How did we get here?
This has been the recent topic of discussion between William and myself. It took roughly 17 years into my journey with Christ to ask this question, only a couple of years ago. William is diving into the paradigm shifting question of how and why we do church less than a year after becoming a Christian. (He has an awesome story of life transformation and will share it with anyone who asks, and really everyone that doesn’t as well).
The other day, I was over at the compound where he works with Water Harvest International, and William said I had to watch a certain section from a sermon by Francis Chan because it sounded like something I had mentioned the other day. Chan talks about his conversations with Mormons and Jehova’s witnesses, trying to understand their faith. He wanted to know, starting with the Bible, how they arrived at their theology and beliefs. As a Christian, to him, it made absolutely no sense. The line drawn to connect what they saw as two truths was incomprehensible.
Then, Chan arrives at the destination of this story. Maybe they aren’t all that crazy? Here is the next question posed, and if you decide to continue reading, only do so if you are serious about asking this question. Ok. If we start from scripture, if begin here, with the Bible, is this [modern day church] Biblical? What we do every Sunday, did we arrive here by following the New Testament?
Let that breathe for a moment. If you are taking this seriously, you’ll need it. I have written about this before, and if you know me, you might be sick of hearing me talk about it. Could we have church without a building? Could we even have church without a paid pastor or an army of staff? Could we have church without a sound system? Could we have church outside of Sunday morning? These shouldn’t be radical questions, but they are. I have had time to answer these myself, but I have watched William, a new believer, struggle trying to make sense of why we do church the way we do in America. Maybe the reason is because it doesn’t make much sense when you think about it.
Sometimes in America, it’s hard to see the shackles we put on the potential for the Holy Spirit to work, for Christ to build his church. We’re usually too busy trying to achieve our vision. Christ even told us “I will build my church…” (Matt. 16:18). Overseas, I have seen amazing church planting movements in the Middle East and Africa. One of the biggest threats to holding back the potential for radical disciple making and church multiplication is the American congregation. I’ve seen African churches desperately trying to be like the American church. There are churches in this country, one of the poorest in the world, that believe a building and a sound system are necessary to being a “successful church.” These are congregations that have members who can’t send their children to school, but want to take up an offering for a generator and speakers. I hold myself responsible for this tragedy.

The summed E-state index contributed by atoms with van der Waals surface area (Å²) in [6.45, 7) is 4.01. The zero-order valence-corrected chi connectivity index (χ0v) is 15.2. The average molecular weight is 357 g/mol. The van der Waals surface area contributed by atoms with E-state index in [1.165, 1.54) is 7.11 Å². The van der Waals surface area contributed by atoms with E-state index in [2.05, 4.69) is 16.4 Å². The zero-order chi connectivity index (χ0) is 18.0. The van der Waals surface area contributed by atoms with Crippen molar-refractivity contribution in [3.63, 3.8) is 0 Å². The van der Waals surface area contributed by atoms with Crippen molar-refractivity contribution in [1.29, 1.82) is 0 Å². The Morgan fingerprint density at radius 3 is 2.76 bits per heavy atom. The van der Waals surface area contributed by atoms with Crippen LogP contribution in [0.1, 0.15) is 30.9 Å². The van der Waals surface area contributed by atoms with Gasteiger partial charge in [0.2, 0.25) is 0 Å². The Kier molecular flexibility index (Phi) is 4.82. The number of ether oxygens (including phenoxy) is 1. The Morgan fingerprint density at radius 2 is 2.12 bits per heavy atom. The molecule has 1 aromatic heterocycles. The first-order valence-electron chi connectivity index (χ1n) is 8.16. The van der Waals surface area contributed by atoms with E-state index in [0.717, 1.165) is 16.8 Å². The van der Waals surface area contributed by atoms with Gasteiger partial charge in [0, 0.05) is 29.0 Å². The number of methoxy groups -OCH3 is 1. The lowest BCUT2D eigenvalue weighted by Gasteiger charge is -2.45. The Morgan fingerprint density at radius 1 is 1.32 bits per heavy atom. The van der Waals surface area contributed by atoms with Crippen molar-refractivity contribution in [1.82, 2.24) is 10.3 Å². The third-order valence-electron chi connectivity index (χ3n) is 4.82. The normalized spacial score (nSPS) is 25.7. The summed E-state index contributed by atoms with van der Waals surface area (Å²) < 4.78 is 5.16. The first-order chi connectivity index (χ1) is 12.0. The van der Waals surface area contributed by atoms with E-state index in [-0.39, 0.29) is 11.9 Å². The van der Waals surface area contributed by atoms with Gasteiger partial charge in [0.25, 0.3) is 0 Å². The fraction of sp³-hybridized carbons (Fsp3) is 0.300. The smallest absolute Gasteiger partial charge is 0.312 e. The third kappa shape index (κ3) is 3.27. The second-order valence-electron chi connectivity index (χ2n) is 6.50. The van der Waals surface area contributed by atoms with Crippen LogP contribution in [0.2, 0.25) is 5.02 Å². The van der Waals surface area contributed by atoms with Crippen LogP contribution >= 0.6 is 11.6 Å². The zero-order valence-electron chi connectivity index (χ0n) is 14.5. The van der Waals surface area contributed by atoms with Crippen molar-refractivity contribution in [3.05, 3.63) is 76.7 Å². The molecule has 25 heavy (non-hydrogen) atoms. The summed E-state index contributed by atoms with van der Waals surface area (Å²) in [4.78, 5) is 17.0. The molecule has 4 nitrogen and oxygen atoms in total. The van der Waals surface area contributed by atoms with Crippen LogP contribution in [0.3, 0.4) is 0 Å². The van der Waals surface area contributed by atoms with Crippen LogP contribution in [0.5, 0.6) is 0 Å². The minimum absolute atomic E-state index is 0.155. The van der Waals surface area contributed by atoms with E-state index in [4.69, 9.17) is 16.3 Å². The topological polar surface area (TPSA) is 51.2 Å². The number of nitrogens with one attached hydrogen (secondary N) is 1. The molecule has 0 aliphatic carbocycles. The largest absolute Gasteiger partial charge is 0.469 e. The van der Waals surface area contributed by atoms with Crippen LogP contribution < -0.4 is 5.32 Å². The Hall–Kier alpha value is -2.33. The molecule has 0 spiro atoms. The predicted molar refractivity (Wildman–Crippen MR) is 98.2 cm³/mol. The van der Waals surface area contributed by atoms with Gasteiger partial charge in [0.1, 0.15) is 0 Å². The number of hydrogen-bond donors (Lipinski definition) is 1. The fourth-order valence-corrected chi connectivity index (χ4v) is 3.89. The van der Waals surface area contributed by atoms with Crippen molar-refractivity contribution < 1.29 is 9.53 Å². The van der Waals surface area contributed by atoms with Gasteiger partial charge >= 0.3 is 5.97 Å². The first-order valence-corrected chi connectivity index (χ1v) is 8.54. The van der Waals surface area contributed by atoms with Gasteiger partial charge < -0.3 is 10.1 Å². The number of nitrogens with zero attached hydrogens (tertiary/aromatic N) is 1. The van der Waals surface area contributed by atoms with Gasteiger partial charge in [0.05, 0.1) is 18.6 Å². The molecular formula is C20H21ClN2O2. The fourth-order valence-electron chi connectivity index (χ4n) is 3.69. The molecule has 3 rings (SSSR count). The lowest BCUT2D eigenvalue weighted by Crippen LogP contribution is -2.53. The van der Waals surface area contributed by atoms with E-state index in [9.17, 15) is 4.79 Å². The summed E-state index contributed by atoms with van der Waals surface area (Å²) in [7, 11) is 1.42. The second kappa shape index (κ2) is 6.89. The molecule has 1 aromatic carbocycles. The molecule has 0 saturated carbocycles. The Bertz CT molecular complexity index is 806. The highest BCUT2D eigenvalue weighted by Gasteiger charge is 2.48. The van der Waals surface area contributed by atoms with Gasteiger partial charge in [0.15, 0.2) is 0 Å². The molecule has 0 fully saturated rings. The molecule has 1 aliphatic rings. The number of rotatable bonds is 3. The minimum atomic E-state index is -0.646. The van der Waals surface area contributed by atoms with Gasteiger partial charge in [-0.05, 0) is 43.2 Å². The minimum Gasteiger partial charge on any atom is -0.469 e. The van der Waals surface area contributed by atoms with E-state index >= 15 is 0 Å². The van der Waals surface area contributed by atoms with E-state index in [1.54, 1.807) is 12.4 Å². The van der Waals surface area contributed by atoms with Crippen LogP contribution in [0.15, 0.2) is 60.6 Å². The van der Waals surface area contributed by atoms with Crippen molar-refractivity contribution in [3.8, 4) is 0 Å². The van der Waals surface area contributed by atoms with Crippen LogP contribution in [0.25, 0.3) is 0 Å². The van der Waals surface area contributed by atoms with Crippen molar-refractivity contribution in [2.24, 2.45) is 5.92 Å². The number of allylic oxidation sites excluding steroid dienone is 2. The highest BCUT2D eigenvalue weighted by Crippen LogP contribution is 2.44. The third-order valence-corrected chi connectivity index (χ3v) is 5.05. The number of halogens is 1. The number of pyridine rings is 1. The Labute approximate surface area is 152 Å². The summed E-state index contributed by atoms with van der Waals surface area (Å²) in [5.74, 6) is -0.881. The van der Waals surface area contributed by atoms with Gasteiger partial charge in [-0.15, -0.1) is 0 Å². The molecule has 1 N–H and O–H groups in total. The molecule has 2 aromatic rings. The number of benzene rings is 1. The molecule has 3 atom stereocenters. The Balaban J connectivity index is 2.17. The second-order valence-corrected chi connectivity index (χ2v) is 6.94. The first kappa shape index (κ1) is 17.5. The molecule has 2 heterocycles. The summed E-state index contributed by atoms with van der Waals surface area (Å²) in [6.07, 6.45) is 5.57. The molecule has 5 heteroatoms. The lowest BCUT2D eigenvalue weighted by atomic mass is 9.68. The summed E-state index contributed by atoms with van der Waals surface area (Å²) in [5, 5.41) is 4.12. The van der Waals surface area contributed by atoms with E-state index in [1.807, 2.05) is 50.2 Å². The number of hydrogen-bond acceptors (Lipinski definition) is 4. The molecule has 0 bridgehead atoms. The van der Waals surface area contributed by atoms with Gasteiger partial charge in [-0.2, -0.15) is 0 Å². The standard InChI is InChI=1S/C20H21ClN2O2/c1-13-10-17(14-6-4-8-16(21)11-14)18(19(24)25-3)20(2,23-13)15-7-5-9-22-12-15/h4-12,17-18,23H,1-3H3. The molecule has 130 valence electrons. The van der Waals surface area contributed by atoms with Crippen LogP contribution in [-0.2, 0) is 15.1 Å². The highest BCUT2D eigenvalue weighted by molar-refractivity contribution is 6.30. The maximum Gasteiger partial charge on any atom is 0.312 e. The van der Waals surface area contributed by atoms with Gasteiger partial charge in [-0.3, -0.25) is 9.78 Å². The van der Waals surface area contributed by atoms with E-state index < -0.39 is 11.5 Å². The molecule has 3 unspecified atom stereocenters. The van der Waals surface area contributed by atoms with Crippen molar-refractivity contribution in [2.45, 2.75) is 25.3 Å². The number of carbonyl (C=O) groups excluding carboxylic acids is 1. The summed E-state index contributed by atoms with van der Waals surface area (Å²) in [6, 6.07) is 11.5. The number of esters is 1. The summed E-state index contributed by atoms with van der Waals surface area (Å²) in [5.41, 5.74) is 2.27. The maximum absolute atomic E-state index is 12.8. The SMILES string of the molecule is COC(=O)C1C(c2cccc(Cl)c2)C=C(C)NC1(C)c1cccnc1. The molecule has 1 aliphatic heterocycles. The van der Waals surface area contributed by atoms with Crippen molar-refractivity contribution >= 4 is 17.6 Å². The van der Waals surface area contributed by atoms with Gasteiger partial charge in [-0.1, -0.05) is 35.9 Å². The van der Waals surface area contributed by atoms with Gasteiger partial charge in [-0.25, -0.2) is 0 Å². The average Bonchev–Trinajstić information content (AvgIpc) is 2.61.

This brings up a second and equally important question. How do we define success? The answer to this question lies plainly in the New Testament, but is equally as elusive as the first. If you can find the archetype, Joel Osteen, or dare I say it, Mark Driscoll or even Matt Chandler, follow, let me know. I know I’m not supposed to call out those guys, but I did. Why? Because it’s not about numbers or a ministry franchise. It is about horizontal growth (multiplication) and community transformation through radical follower-ship of Christ. Tony and Felicity Dale illustrate the difference between the congregational model and organic (house) church model through comparison of elephants and rabbits, in regards to growth. Hint: one grows slightly faster than the other.
I hear a lot of people talking about how they read Crazy Love by Francis Chan or Radical by David Platt. They then tell me that I have to read it. It will change my life. Maybe. We read a lot of books, but it hasn’t translated into what I view as an equally proportional amount of action. What I mean, is that we don’t change in a fundamental way. In general, most of us won’t do anything different but will feel convicted for a little while. I don’t say this to take jabs at people. Change is painful and uncomfortable. That’s why we aren’t very good at it. Being honest and acknowledging that fact is a good starting point.
When it comes to church, there are two ways we need to grow, internally and externally. My dad describes the feelings of discomfort and restlessness in this way, “I look back and realize now that I was yearning for my natural habitat as a believer.” If we pursue the Holy Spirit, it can take us deeper into a life of community that brings continual spiritual renewal and transformation. In our neighborhoods and cities, we can turn outreach into ministry that is a natural extension of our daily lives, something that is committed and relational. We can connect with people and transform communities through radical love and sacrifice.
I will stop here with the question: How did we get here? And now, where are you going?